The problem with this risk-averse approach, Schnarch explains, is that we get caught in a cycle of “self-presentation,” trying to be who we think our partner wants and needs, rather than self-revelation, which is what was so exciting about being in love in the first place — exposing our raw, sometimes contradictory emotional selves to our partners. Since the science of romantic attraction is largely premised on risk and reward, this self-imposed predictability can eventually cool even the hottest romance.
Taking risks with and for our partners produces a powerful chemical effect. Fisher’s fMRI studies show how much the brain loves new stimuli, and she’s seen couples married for more than 20 years test as high on romantic passion for their partners as high school seniors. Fisher suspects that the couples that maintain their passion over time have found healthy ways to create novelty in their relationships, both emotionally and physically.
Renew Your Passion
If novelty and exposing our deeper selves are the keys to more fulfilling relationships, how can we achieve these goals in our daily life?
Marital expert John Gottman, PhD, says resilient couples keep in tune with the details of their partner’s life: his or her likes and dislikes, daily routines, and deep dreams. “Emotionally intelligent couples are intimately familiar with each other’s world,” he writes in The Seven Principles for Making Marriage Work (Crown, 1999). “The more you know and understand about each other, the easier it is to keep connected as life swirls around you.”
Make sure you set aside time for a daily check-in with your partner — and not just about household responsibilities or to vent about your workday. Find out what and how he or she is doing. Also, make sure you maintain time (at least weekly) for more far-ranging conversations, during which you can discuss your visions and intentions. Weekly “date nights” help create space for this.
A deep emotional connection also needs regular affirmation. Gottman’s studies show that maintaining a ratio of five positive statements to every negative one keeps a couple in what he calls “positive sentiment override.” Making appreciation the rule and not the exception helps a couple keep their emotional storehouse full of good mutual feelings. As a result, normal arguments and irritations will be less likely to damage their relationship. Take every opportunity to affirm what you like about your partner, both with actions and words.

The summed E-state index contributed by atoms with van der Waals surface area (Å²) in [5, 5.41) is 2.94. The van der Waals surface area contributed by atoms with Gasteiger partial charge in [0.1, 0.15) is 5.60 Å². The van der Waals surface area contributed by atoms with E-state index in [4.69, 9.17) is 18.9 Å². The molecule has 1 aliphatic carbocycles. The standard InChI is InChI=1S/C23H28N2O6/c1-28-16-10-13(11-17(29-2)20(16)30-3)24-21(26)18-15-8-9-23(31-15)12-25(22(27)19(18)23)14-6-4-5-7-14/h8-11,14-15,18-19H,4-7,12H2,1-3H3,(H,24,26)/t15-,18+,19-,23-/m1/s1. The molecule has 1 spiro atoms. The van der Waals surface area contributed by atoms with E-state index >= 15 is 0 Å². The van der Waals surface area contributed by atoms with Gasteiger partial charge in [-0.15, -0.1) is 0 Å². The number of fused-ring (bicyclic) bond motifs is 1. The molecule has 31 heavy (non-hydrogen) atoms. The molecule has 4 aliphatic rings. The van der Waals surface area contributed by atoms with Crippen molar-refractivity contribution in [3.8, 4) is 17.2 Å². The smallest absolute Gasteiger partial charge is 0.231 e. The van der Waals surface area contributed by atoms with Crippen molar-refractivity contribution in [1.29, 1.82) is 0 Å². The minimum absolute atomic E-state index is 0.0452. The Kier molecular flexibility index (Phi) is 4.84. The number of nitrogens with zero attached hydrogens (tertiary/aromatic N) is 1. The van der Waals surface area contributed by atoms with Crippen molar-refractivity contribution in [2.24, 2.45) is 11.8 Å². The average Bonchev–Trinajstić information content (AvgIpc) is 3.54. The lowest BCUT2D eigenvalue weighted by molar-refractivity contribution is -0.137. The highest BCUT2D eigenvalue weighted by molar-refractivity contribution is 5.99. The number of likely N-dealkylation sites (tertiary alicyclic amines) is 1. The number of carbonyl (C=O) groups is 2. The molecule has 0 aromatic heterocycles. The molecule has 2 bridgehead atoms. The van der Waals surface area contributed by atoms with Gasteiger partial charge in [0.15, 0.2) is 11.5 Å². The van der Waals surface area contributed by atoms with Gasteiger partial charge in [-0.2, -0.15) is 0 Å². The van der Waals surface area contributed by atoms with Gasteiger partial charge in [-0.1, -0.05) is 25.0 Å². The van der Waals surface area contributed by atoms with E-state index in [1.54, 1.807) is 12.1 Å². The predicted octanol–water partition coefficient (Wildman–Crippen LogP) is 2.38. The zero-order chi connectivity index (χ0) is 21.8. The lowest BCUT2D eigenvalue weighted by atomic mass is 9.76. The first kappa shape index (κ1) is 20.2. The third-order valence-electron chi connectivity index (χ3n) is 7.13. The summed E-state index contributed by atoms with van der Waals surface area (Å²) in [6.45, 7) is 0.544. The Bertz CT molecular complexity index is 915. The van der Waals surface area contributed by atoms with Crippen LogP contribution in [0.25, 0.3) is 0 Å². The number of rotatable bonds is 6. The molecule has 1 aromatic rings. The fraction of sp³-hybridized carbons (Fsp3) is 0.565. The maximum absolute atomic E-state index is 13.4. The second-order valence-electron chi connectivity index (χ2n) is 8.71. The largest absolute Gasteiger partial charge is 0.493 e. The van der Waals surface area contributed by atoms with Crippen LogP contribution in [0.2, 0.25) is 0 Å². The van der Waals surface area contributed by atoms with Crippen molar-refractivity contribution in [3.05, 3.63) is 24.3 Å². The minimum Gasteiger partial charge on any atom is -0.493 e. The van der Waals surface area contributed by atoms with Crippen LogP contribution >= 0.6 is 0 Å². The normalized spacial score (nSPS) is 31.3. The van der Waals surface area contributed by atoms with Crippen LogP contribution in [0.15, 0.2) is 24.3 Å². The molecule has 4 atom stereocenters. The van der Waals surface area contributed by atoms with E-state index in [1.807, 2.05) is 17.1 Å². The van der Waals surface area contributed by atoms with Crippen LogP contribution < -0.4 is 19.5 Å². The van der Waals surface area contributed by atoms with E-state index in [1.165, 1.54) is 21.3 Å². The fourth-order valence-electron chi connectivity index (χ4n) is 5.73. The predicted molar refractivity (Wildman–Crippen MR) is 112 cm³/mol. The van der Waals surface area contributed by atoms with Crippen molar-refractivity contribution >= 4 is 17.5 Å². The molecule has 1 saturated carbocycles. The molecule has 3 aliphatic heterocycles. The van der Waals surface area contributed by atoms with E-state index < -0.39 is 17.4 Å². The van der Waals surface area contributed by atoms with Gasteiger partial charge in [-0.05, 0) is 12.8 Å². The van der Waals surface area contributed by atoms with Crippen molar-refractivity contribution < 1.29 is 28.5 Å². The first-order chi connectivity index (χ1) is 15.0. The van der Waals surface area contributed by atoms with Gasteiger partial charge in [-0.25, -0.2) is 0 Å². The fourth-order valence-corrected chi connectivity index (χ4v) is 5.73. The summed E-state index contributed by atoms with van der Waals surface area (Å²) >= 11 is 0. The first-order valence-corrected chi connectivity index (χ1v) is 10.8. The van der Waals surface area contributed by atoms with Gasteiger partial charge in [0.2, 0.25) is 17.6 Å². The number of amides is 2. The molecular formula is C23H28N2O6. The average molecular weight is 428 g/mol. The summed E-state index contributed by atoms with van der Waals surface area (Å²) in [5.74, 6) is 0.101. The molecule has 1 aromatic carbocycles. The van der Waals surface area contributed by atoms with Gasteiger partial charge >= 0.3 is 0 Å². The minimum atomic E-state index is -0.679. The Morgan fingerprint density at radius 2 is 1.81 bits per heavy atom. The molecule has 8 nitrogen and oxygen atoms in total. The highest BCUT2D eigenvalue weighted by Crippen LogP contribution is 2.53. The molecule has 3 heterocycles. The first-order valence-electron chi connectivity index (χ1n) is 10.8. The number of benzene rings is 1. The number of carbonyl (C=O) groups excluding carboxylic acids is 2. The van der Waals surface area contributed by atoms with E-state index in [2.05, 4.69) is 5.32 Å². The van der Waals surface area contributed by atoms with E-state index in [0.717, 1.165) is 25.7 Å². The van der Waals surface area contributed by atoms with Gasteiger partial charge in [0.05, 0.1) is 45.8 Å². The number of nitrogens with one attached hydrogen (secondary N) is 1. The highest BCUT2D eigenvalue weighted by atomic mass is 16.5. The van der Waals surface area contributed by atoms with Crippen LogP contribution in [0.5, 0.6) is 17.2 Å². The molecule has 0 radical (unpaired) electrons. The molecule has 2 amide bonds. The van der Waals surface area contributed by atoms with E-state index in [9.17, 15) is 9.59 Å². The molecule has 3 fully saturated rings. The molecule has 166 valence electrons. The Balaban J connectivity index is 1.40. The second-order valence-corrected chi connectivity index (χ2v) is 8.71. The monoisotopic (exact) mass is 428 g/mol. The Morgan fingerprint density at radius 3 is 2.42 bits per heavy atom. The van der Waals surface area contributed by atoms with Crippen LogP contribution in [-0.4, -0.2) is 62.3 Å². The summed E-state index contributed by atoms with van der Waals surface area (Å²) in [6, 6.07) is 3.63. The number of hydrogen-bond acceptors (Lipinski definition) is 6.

While a foundation of trust and security is critical to the long-term health of your relationship, rekindling a romantic fire may also require a little playfulness and uncertainty. If your lovemaking has become routine, for instance, you may want to take a deliberate break. Fisher points out that when gratification is delayed, dopamine kicks in and increases the brain’s focus on a potential reward. A little anticipation can stimulate the brain to more thoroughly enjoy the pursuit — and the reward.
Finally, before finding fault with your partner’s appearance, be sure to take a good look at your own efforts to keep yourself attractive, healthy and happy. “Both sexes are attracted to happy partners,” Fisher notes. “This may be because we naturally mimic those around us.”
Trade in your sweatpants for a silk robe. If you’re ornery after work, schedule your workouts then, or stop at a cafe on your way home and read a book for half an hour to shift your state of mind. The efforts we make to please our partners tend to have far more impact than our efforts to change our partners to please us.
The good news is that entering a down-phase in your relationship can be exactly the motivation you need to develop the skills required to sustain a deeper connection with your partner. And over time, only real intimacy can deliver the thrill of true romance over and over again.